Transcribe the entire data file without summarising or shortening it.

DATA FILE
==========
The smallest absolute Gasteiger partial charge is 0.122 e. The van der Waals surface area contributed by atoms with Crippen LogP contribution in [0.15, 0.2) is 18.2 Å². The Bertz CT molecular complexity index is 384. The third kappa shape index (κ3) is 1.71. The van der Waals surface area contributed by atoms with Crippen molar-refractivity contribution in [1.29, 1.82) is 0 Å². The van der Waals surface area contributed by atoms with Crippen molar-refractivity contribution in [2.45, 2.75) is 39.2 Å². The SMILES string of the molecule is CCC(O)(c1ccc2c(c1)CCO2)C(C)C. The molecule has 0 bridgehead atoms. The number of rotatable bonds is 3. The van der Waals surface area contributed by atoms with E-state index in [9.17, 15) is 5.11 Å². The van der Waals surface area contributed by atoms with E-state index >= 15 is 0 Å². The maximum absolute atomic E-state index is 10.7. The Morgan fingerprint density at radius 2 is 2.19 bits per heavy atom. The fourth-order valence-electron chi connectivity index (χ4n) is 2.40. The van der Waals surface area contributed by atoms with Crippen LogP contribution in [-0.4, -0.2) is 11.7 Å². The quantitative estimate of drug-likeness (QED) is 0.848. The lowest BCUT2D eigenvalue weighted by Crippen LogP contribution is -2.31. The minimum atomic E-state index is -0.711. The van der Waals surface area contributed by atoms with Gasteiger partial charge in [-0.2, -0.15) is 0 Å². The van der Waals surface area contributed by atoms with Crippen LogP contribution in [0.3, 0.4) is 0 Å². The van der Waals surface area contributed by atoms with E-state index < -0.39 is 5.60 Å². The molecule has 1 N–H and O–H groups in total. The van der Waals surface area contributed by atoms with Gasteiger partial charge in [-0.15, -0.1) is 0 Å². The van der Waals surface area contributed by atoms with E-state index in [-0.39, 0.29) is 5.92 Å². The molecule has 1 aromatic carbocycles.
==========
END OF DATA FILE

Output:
The smallest absolute Gasteiger partial charge is 0.122 e. The van der Waals surface area contributed by atoms with Crippen LogP contribution in [0.15, 0.2) is 18.2 Å². The Bertz CT molecular complexity index is 384. The third kappa shape index (κ3) is 1.71. The van der Waals surface area contributed by atoms with Crippen molar-refractivity contribution in [1.29, 1.82) is 0 Å². The van der Waals surface area contributed by atoms with Crippen molar-refractivity contribution in [2.45, 2.75) is 39.2 Å². The SMILES string of the molecule is CCC(O)(c1ccc2c(c1)CCO2)C(C)C. The molecule has 0 bridgehead atoms. The number of rotatable bonds is 3. The van der Waals surface area contributed by atoms with E-state index in [9.17, 15) is 5.11 Å². The van der Waals surface area contributed by atoms with E-state index >= 15 is 0 Å². The maximum absolute atomic E-state index is 10.7. The Morgan fingerprint density at radius 2 is 2.19 bits per heavy atom. The fourth-order valence-electron chi connectivity index (χ4n) is 2.40. The van der Waals surface area contributed by atoms with Crippen LogP contribution in [-0.4, -0.2) is 11.7 Å². The quantitative estimate of drug-likeness (QED) is 0.848. The lowest BCUT2D eigenvalue weighted by Crippen LogP contribution is -2.31. The minimum atomic E-state index is -0.711. The van der Waals surface area contributed by atoms with Gasteiger partial charge in [-0.2, -0.15) is 0 Å². The van der Waals surface area contributed by atoms with Crippen LogP contribution in [0.3, 0.4) is 0 Å². The van der Waals surface area contributed by atoms with E-state index < -0.39 is 5.60 Å². The molecule has 1 N–H and O–H groups in total. The van der Waals surface area contributed by atoms with Gasteiger partial charge in [-0.15, -0.1) is 0 Å². The van der Waals surface area contributed by atoms with E-state index in [-0.39, 0.29) is 5.92 Å². The molecule has 1 aromatic carbocycles.